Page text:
Einstein's God: Conversations about Science and the Human Spirit (Paperback)
Conversations about Science and the Human Spirit
Penguin Books, 9780143116776, 286pp.
Publication Date: February 23, 2010
"An exhilirating exploration of the meaning of it all." --Robert Wright, author of The Evolution of God
Drawn from Krista Tippett's Peabody Award-winning public radio program, the conversations in this profoundly illuminating book reach for a place too rarely explored in our ongoing exchange of ideas--the nexus of science and spirituality. In fascinating interviews with such luminaries as Freeman Dyson, Janna Levin, Parker Palmer, and John Polkinghorne, Krista Tippett draws out the connections between the two realms, showing how even those most wedded to hard truths find spiritual enlightenment in the life of experiment and, in turn, raise questions that are richly, theologically evocative.
Whether she is speaking with celebrated surgeon and author Sherwin Nuland about the biology of the human spirit or questioning Drawin biographer James Moore about his subject's religious beliefs, Tippett offers a rare look at the way our best minds grapple with the questions for which we all seek answers.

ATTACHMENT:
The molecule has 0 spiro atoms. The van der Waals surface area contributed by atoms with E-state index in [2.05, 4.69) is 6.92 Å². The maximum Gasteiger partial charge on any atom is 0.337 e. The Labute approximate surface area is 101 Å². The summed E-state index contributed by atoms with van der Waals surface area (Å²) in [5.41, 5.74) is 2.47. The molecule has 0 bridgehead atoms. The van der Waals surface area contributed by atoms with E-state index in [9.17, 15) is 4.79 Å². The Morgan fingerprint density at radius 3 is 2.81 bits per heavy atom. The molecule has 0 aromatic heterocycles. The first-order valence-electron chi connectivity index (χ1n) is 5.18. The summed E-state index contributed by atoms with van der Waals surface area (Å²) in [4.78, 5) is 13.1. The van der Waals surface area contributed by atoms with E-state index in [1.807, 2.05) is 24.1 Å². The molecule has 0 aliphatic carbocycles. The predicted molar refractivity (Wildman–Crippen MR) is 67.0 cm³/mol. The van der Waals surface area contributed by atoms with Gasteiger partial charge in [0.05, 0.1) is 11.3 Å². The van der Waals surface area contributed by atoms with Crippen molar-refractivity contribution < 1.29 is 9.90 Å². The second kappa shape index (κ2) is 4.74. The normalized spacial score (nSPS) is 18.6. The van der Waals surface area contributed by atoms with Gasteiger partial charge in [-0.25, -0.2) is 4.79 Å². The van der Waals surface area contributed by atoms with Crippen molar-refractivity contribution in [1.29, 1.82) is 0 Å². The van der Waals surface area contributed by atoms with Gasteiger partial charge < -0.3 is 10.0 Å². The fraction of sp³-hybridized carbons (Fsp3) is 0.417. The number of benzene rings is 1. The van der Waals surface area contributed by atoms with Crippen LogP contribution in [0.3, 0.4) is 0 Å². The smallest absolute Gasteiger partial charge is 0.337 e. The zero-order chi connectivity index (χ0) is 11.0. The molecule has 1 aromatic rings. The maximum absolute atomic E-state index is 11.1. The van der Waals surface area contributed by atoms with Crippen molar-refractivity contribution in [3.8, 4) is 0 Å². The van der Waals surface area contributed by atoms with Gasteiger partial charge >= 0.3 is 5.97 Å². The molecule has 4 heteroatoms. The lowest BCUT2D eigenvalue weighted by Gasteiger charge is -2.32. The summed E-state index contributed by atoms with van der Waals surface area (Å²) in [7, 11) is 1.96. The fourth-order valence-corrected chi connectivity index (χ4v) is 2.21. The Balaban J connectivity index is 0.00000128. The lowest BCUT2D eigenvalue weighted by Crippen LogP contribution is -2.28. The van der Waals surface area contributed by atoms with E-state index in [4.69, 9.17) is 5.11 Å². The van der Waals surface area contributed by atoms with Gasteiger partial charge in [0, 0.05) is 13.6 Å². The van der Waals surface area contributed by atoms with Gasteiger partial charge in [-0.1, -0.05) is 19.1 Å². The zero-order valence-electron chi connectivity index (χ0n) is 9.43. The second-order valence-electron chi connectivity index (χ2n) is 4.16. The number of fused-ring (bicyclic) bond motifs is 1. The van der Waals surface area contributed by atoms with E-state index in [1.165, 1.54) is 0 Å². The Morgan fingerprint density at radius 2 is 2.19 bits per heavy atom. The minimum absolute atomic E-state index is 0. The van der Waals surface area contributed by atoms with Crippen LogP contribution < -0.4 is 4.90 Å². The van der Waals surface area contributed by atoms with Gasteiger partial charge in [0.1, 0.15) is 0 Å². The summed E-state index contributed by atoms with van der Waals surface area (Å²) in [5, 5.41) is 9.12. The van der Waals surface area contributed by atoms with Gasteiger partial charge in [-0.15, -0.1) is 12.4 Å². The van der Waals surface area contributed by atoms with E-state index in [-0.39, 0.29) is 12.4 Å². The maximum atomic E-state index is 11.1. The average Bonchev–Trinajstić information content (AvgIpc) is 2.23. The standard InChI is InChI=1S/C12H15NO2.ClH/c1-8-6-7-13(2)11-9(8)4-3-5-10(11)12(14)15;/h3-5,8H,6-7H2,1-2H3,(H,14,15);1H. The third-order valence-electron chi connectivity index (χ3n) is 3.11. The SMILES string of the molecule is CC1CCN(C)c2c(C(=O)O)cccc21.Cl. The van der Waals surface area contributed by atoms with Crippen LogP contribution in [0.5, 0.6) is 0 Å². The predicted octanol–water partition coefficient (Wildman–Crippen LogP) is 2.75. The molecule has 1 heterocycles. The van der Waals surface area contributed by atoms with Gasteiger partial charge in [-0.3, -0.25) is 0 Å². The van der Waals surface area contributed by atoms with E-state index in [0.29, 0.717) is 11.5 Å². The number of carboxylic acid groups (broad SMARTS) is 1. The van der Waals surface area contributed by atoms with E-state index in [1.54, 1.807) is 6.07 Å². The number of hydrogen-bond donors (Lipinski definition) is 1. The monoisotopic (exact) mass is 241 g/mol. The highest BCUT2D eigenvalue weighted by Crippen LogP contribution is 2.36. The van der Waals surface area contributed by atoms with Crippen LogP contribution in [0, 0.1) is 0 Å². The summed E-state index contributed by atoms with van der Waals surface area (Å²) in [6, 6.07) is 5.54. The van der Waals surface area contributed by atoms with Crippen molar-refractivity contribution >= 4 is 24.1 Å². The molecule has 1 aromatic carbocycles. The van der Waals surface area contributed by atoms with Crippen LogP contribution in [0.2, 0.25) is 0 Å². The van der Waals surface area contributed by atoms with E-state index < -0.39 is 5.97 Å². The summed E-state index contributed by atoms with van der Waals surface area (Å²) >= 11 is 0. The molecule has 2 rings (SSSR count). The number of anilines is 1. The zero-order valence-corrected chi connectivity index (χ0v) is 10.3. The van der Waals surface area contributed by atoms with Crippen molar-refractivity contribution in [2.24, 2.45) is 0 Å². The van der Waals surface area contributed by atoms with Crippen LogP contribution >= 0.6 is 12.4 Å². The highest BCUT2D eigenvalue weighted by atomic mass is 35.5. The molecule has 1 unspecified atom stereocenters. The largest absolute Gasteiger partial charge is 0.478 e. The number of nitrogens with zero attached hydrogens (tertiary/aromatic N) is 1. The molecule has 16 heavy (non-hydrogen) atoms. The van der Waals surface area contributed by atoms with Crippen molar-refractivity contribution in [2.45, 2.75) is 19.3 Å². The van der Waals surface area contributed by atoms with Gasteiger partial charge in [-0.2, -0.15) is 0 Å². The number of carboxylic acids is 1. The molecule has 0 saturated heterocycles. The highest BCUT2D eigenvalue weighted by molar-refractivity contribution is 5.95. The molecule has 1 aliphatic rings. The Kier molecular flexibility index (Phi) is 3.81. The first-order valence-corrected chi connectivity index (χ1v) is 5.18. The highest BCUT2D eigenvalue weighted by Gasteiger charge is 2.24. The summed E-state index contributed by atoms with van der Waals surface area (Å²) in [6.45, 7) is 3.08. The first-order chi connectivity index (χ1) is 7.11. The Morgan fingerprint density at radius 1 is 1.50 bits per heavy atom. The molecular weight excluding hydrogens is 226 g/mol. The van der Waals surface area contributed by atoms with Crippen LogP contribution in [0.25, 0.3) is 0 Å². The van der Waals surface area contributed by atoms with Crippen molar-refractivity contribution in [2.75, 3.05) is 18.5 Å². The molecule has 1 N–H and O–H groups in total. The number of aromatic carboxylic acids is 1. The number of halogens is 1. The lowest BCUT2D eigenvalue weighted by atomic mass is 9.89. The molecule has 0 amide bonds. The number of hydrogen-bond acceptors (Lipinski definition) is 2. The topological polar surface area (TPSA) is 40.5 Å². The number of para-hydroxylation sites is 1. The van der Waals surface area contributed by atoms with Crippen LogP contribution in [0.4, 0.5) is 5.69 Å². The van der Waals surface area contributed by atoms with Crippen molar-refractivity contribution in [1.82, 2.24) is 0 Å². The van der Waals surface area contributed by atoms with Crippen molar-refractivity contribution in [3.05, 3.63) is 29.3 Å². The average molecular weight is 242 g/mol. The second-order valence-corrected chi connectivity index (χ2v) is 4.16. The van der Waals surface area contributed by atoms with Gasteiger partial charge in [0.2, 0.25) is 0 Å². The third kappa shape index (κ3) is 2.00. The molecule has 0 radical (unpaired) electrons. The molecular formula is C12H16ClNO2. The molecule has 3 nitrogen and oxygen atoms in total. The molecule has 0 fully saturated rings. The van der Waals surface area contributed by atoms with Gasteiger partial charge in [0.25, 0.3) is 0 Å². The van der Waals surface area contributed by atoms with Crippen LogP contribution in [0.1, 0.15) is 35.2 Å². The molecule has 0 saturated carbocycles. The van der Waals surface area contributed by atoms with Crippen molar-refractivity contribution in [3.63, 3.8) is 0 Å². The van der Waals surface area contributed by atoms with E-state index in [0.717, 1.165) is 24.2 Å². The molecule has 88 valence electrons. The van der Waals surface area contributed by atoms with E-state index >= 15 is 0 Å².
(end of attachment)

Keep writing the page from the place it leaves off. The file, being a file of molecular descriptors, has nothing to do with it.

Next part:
About the Author
Praise For Einstein's God: Conversations about Science and the Human Spirit…
"Krista Tippett has a knack for finding thinkers who tackle deep and important questions in a sober but uninhibited fashion. The result is an exhilarating exploration of the meaning of it all."
-Robert Wright, author of The Evolution of God
"No one has a better ear for the most interesting facets of faith than Krista Tippett. And few topics lend themselves better to her nuanced interviews than the clash/collaboration/interplay of science and religion. If you want something beyond black-and-white culture war battles, you'll find these interviews powerfully stimulating."
-Steven Waldman, founder and editor in chief, Beliefnet
"In this sparkling book of interviews, Krista Tippett demonstrates that science and religion both benefit from a genuine dialogue. It doesn't matter if Tippett is talking about free will or the anatomy of the soul-she is always probing, measured, and illuminating. This book is a hopefully reminder that the intellectual conflicts we take for granted don't need to exist."
-Jonah Lehrer, author of How We Decide